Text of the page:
New VA Facility a Turning Point, But More Improvements Needed
You may have seen the news that the Central Alabama VA has now opened a new 150,000 square-foot, state-of-the-art clinic on Chantilly Parkway, in Eastern Montgomery. Our veterans deserve a world-class facility like this one, and I was proud to join my colleague Rep. Mike Rogers, community leaders and Veterans Affairs officials to cut the ribbon on this impressive new facility.
The VA’s new Chantilly clinic is intended to increase access to care for veterans who depend on the VA for medical and psychological services. The deep and complex problems that have plagued the VA nationwide, and particularly in this area, are well-documented. When I worked with whistleblowers and the press to expose major counts of malfeasance, mismanagement and cover-up within the Central Alabama VA, we knew extensive changes would have to be made and that the road to success would be a long one. But, I am encouraged by recent progress. Badly needed staff has been hired to fill some of the gaps that have existed for years. Major headway has been made to reduce the backlog of patients waiting for appointments. All this means more veteran patients are receiving the care they need in a timely fashion, and that’s what it is all about.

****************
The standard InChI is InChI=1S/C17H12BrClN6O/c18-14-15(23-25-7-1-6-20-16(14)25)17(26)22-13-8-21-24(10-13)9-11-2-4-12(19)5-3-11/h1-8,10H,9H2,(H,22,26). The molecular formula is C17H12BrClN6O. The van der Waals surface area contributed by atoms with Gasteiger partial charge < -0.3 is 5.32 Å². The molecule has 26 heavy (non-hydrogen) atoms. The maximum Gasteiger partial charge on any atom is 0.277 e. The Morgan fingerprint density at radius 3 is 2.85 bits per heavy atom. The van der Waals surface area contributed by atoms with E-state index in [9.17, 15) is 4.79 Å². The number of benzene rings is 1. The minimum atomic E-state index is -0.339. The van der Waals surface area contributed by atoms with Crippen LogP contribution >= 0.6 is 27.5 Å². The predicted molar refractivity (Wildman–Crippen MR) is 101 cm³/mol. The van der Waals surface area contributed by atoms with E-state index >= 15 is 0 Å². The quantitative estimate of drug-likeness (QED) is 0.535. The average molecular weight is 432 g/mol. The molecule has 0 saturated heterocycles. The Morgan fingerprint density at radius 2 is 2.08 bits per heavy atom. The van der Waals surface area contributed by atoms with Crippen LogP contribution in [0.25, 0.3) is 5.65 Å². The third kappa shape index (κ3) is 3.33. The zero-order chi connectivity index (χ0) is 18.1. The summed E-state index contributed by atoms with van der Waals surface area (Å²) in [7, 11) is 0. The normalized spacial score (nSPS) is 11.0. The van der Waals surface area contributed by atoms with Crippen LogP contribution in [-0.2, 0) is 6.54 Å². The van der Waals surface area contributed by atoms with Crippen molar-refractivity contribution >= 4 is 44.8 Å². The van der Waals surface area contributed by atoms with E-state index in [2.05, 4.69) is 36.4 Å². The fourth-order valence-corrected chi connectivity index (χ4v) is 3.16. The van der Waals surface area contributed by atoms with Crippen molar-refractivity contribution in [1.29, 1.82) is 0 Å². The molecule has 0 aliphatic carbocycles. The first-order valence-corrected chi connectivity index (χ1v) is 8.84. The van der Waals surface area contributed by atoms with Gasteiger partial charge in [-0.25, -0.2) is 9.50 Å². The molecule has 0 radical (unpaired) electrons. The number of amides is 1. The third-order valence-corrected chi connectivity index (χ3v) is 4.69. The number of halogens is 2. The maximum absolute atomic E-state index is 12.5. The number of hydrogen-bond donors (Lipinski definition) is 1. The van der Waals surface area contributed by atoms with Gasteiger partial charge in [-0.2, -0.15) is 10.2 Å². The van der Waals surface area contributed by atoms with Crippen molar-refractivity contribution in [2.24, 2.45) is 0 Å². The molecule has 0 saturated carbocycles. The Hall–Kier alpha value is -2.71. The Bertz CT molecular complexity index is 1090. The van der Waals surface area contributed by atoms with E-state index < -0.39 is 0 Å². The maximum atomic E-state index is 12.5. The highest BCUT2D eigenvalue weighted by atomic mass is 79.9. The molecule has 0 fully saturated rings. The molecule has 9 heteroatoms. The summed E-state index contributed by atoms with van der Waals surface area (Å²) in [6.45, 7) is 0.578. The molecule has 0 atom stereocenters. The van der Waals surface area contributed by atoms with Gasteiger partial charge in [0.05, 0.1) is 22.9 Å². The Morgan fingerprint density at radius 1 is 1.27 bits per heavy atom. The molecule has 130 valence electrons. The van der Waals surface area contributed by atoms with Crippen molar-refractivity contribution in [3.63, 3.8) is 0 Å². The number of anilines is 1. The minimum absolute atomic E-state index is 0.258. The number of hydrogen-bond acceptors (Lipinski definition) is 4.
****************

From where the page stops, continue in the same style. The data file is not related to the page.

Of course, a new building will not fix all the problems with patient access by itself. As nice as it is, this new facility doesn’t make the journey for care any shorter for veterans living in Greenville, Andalusia, Troy or other areas relatively far from VA hospitals in Montgomery and Tuskegee. That’s why I’m working to build a network of local hospitals, clinics and other providers that can allow many veterans to access care right in their hometown.
Very soon, I will be bringing together local, regional and national VA leaders to sit down with hospital CEOs from around Alabama so we can work out an agreement to develop this community veterans health network. When veterans are able to get treated by local providers, it means they aren’t forced to drive long distances to receive care. It also means the demand at existing VA facilities is lessened so they can tend to the patients already on their rolls.
I believe this commonsense, hybrid approach is the future of veterans health care, and I’m optimistic we can build a community veterans health network here in Alabama that can serve as a model for the nation.
It is refreshing to be able to share some positive news about our work to improve the VA. My staff and I will remain vigilant in making sure our veterans are receiving the care they need because that’s our job. I hope the opening of the new VA facility marks a turning point in our mission to improve VA services and make sure no veteran gets left behind.